Legacy effects in linked ecological-soil-geomorphic systems of drylands. Monger, C.; Sala, O. E.; Duniway, M. C.; Goldfus, H.; Meir, I. A.; Poch, R. M.; Throop, H. L.; and Vivoni, E. R. Frontiers in Ecology and the Environment, 13(1):13–19, 2015.
abstract   bibtex   
A legacy effect refers to the impacts that previous conditions have on current processes or properties. Legacies have been recognized by many disciplines, from physiology and ecology to anthropology and geology. Within the context of climatic change, ecological legacies in drylands (eg vegetative patterns) result from feedbacks between biotic, soil, and geomorphic processes that operate at multiple spatial and temporal scales. Legacy effects depend on (1) the magnitude of the original phenomenon, (2) the time since the occurrence of the phenomenon, and (3) the sensitivity of the ecological-soil-geomorphic system to change. Here we present a conceptual framework for legacy effects at short-term (days to months), medium-term (years to decades), and long-term (centuries to millennia) timescales, which reveals the ubiquity of such effects in drylands across research disciplines.
@article{monger_legacy_2015,
	title = {Legacy effects in linked ecological-soil-geomorphic systems of drylands},
	volume = {13},
	abstract = {A legacy effect refers to the impacts that previous conditions have on current processes or properties. Legacies have been recognized by many disciplines, from physiology and ecology to anthropology and geology. Within the context of climatic change, ecological legacies in drylands (eg vegetative patterns) result from feedbacks between biotic, soil, and geomorphic processes that operate at multiple spatial and temporal scales. Legacy effects depend on (1) the magnitude of the original phenomenon, (2) the time since the occurrence of the phenomenon, and (3) the sensitivity of the ecological-soil-geomorphic system to change. Here we present a conceptual framework for legacy effects at short-term (days to months), medium-term (years to decades), and long-term (centuries to millennia) timescales, which reveals the ubiquity of such effects in drylands across research disciplines.},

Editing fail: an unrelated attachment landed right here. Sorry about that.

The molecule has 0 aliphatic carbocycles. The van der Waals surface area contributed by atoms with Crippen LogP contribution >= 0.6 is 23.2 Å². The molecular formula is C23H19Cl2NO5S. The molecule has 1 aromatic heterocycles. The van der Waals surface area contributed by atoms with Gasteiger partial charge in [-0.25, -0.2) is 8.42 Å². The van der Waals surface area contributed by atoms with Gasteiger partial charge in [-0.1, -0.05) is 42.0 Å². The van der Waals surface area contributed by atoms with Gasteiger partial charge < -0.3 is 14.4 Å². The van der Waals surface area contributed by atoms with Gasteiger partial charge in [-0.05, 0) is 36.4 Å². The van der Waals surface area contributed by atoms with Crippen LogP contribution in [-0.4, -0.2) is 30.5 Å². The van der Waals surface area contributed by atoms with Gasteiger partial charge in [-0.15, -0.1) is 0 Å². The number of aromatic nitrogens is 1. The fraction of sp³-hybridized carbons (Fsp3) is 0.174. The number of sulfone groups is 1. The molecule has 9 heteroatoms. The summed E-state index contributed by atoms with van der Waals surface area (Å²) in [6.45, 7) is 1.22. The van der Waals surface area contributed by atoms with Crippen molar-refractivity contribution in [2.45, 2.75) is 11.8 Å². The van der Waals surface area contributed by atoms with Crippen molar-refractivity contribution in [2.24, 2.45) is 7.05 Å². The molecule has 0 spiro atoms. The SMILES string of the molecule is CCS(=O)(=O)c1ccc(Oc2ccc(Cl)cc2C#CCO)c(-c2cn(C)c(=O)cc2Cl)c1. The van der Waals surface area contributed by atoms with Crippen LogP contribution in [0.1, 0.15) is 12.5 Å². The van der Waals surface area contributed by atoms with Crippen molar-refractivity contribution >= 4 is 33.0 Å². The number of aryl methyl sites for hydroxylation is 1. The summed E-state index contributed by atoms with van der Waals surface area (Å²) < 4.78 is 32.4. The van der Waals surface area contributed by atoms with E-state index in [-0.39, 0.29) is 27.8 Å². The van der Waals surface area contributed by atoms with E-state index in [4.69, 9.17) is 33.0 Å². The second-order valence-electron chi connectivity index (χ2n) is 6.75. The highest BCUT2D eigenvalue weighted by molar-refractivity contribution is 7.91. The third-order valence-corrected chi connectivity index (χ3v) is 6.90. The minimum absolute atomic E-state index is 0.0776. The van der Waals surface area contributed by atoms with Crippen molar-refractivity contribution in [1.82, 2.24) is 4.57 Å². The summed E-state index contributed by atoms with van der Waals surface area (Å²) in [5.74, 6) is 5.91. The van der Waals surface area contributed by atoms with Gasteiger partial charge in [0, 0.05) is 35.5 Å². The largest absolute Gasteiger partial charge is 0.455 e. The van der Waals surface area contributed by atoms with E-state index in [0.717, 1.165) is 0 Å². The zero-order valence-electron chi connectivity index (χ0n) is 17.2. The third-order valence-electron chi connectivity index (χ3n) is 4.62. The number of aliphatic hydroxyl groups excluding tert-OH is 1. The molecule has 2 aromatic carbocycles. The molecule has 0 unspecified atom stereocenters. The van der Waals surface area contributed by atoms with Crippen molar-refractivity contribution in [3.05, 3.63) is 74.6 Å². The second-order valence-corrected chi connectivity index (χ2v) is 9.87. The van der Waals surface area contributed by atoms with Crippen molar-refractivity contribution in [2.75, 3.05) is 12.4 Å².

number = {1},
	journal = {Frontiers in Ecology and the Environment},
	author = {Monger, Curtis and Sala, Osvaldo E. and Duniway, Michael C. and Goldfus, Haim and Meir, Isaac A. and Poch, Rosa M. and Throop, Heather L. and Vivoni, Enrique R.},
	year = {2015},
	keywords = {LTER, article, biotic process, conceptual framework, dryland systems, ecological legacies, ecological systems, geomorphic processes, journal, legacy effects, soil processes},
	pages = {13--19}
}
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